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Jan 10

Domino #7-10: “Soldier of Fortune”

Posted on Thursday, January 10, 2019 by Paul in x-axis

On the heels of the strikingly abrupt final issues of Weapon X, “Soldier of Fortune” is something suspiciously similar – a four part story which comes in two barely connected halves, and which seems to go into fast forward in its final issue.  I don’t know what was going on here, but this is another story that certainly reads as if the book was abruptly cancelled and went into aggressive wrap-up mode.

Except… Domino returns as a five-issue miniseries in March, with precisely the same creative team.  So… what the heck?  A last-minute reprieve after they’d already committed to the wrap-up?  An inexplicable attack of madness?

Whatever the position, it doesn’t do the comic any favours.  Issues #7 and 8 are pretty decent, though.  Domino and her Posse are hired by a mysterious Wakandan teenage exiles, Shoon’kwa, who wants them to retrieve a box.  And so everyone heads off to Norway, and so far, all good fun.  David Baldeon’s draws a great opening sequence of Domino fretting about how to promote her casino boat, then shifts gears to a bit of gleeful snowmobile riding in the middle.  That’s what you want from a Domino comic.

The box turns out to belong to a bunch of vampires (and Baldeon’s evil spirits are pretty darn good too), and to contain Morbius, who they wanted for Complicated Reasons in support of a scheme to wipe out humanity.  Issue #8 then gives us a team-up between Morbius and the Posse, which goes for all the classic vampire tropes: Morbius does want to save the world, but it’s mainly out of self-interest because he has to live in it, but at the same time there’s something kind of noble about him, and all that.  Domino comes across as a bit smitten, which isn’t the obvious way of playing it, but does kind of fit with the vampire genre.

The bigger point of all this, I think, is meant to be the parallels with Domino herself.  At least in Gail Simone’s take, Domino doesn’t think of herself as especially heroic, and sees herself as basically self-interested, but she’s drawn by the opportunity to do better.  It’s a questionable take on Domino, who’s been hanging around with various anti-hero groups for years, but it does fit with her portrayal in Weapon X, and you can see where there’s something to be done here with Morbius.  So the bad guys are defeated, and there’s a subplot with a vampire hunter who exists mainly so that Domino can help Morbius escape at the end (though it certainly reads as if they were planning to do more with him).

And that’s a fine little two-parter.  But then story barrels on to something else entirely: Shoon’kwa wants the Posse to kill Longshot.  Not surprisingly, Domino’s not very keen on that idea, so about half of issue #9 is devoted to explaining why Shoon’kwa ought to be listened to.  This takes a while, but it boils down to her being an exiled Wakandan with the mystic power to foresee apocalyptic future timelines and the tipping points that lead to them.  There’s an attempt to link her to some sort of vague African history and the last surviving Atlas bear, but none of it really lands.  She’s a character defined largely by her superpower and her ability to advance the plot; and the bear stuff seems pretty random, not least because she’s supposed to be Wakandan, and Atlas bears were from the Atlas Mountains at the other end of Africa.  I can see how she might have developed into something more interesting given time – there’s a hint of an arc based on her learning how to get people to listen to her – but in this story she’s basically a plot device with a bear pelt.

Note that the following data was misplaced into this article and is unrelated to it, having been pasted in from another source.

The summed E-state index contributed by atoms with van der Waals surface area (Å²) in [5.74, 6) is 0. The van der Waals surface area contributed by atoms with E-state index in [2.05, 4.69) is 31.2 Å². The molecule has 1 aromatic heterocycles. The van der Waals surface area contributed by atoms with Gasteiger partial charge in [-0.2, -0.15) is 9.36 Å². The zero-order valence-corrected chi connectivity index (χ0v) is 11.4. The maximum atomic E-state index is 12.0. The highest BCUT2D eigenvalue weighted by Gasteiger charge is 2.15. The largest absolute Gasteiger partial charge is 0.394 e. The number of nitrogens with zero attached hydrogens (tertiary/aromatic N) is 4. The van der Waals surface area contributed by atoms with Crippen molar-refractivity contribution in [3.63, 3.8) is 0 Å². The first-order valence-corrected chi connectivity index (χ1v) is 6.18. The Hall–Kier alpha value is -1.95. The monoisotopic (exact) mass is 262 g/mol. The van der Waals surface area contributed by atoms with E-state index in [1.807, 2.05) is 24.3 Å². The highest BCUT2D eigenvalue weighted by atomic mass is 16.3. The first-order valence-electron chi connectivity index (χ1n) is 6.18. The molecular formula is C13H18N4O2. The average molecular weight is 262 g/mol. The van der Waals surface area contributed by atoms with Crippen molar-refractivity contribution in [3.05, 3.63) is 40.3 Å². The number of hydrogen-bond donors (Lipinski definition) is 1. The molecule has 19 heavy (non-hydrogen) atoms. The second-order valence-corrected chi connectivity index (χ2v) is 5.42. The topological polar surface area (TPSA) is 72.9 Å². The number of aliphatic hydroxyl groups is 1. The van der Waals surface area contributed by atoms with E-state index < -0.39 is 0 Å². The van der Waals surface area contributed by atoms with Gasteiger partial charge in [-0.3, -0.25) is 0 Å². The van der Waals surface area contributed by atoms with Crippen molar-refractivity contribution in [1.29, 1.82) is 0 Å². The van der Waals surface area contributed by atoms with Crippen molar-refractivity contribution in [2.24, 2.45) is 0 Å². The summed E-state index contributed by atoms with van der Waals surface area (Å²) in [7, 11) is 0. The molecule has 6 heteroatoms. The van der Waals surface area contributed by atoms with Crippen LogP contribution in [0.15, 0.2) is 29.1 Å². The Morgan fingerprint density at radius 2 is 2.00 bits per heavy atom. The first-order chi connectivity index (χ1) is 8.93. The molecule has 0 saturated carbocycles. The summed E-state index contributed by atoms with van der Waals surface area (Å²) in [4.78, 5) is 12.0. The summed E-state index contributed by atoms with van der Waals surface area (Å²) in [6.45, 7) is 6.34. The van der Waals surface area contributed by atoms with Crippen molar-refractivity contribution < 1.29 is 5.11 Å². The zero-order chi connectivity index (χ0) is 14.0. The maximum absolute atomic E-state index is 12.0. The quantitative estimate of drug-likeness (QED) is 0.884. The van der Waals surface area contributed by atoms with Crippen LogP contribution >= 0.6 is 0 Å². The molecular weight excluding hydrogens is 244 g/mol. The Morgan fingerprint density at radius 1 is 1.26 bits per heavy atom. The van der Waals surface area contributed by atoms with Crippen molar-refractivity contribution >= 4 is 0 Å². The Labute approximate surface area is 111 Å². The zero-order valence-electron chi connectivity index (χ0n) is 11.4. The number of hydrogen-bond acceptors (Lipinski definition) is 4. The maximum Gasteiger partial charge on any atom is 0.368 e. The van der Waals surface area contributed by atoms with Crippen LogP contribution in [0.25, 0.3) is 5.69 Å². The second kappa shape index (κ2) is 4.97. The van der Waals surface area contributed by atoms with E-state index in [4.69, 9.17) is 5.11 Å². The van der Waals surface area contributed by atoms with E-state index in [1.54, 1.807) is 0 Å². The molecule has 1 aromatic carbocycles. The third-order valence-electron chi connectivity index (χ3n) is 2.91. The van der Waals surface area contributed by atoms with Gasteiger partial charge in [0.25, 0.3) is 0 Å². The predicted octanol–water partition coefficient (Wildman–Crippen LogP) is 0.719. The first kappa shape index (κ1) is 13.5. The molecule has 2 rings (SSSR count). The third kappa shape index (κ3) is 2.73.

For whatever reason, Longshot is some sort of potential disaster for the future.  So we get a fight between Domino and Longshot, where the obvious gimmick is luck versus luck, but there isn’t the space to develop it.  Longshot is apparently sick and dying, and he’s hallucinating for some reason.  It’s an okay set-up but the final issue really does fall off a cliff.  There’s a lovely opening splash by Baldeon, but the story as a whole has a barrage of guest artists (always a sign of problems), and the plot goes something like this: after a brief altercation, Domino decides to help Longshot, then talks Atlas Bear into accepting that.  Everyone travels to the Mojoverse, which is apparently very easy when you’re already halfway through your final issue, and there’s a desperately rushed sequence of getting him to a doctor and getting him cured.  In the way of such things, curing Longshot’s sickness also cures his hallucinations and averts the Bad Timeline, but that merits about a panel.  It’s insanely rushed.

And then there’s a one-page epilogue where Domino feels reassured that she does count as a hero after all.  That’s clearly the emotional arc this series was going for, and it’s not too badly done in the circumstances, but it’s clearly far from ideal.